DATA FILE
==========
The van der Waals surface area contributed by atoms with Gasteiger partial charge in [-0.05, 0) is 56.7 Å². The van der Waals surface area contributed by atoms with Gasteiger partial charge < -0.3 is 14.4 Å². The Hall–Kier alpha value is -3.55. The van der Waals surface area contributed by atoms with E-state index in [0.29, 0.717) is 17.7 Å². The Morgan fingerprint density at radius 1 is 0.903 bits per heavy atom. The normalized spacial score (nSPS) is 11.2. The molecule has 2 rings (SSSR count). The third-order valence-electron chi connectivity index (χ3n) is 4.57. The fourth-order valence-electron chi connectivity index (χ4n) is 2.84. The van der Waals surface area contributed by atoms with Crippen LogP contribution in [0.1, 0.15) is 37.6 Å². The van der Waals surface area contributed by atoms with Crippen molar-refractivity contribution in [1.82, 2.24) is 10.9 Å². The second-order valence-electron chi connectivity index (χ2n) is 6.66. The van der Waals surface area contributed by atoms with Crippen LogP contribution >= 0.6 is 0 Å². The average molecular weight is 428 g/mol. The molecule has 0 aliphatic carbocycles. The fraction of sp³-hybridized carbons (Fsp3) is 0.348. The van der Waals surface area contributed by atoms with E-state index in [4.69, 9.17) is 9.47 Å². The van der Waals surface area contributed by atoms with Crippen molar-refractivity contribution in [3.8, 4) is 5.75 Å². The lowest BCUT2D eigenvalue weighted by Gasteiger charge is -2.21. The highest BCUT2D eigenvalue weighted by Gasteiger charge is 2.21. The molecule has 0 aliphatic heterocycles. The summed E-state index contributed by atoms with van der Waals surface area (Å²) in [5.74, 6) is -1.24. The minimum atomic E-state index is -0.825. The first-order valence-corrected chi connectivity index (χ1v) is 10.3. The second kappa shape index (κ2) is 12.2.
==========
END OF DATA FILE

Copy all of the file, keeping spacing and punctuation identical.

The van der Waals surface area contributed by atoms with Gasteiger partial charge in [-0.05, 0) is 56.7 Å². The van der Waals surface area contributed by atoms with Gasteiger partial charge < -0.3 is 14.4 Å². The Hall–Kier alpha value is -3.55. The van der Waals surface area contributed by atoms with E-state index in [0.29, 0.717) is 17.7 Å². The Morgan fingerprint density at radius 1 is 0.903 bits per heavy atom. The normalized spacial score (nSPS) is 11.2. The molecule has 2 rings (SSSR count). The third-order valence-electron chi connectivity index (χ3n) is 4.57. The fourth-order valence-electron chi connectivity index (χ4n) is 2.84. The van der Waals surface area contributed by atoms with Crippen LogP contribution in [0.1, 0.15) is 37.6 Å². The van der Waals surface area contributed by atoms with Crippen molar-refractivity contribution in [1.82, 2.24) is 10.9 Å². The second-order valence-electron chi connectivity index (χ2n) is 6.66. The van der Waals surface area contributed by atoms with Crippen LogP contribution >= 0.6 is 0 Å². The average molecular weight is 428 g/mol. The molecule has 0 aliphatic carbocycles. The fraction of sp³-hybridized carbons (Fsp3) is 0.348. The van der Waals surface area contributed by atoms with E-state index in [4.69, 9.17) is 9.47 Å². The van der Waals surface area contributed by atoms with Crippen molar-refractivity contribution in [3.8, 4) is 5.75 Å². The lowest BCUT2D eigenvalue weighted by Gasteiger charge is -2.21. The highest BCUT2D eigenvalue weighted by Gasteiger charge is 2.21. The molecule has 0 aliphatic heterocycles. The summed E-state index contributed by atoms with van der Waals surface area (Å²) in [5.74, 6) is -1.24. The minimum atomic E-state index is -0.825. The first-order valence-corrected chi connectivity index (χ1v) is 10.3. The second kappa shape index (κ2) is 12.2.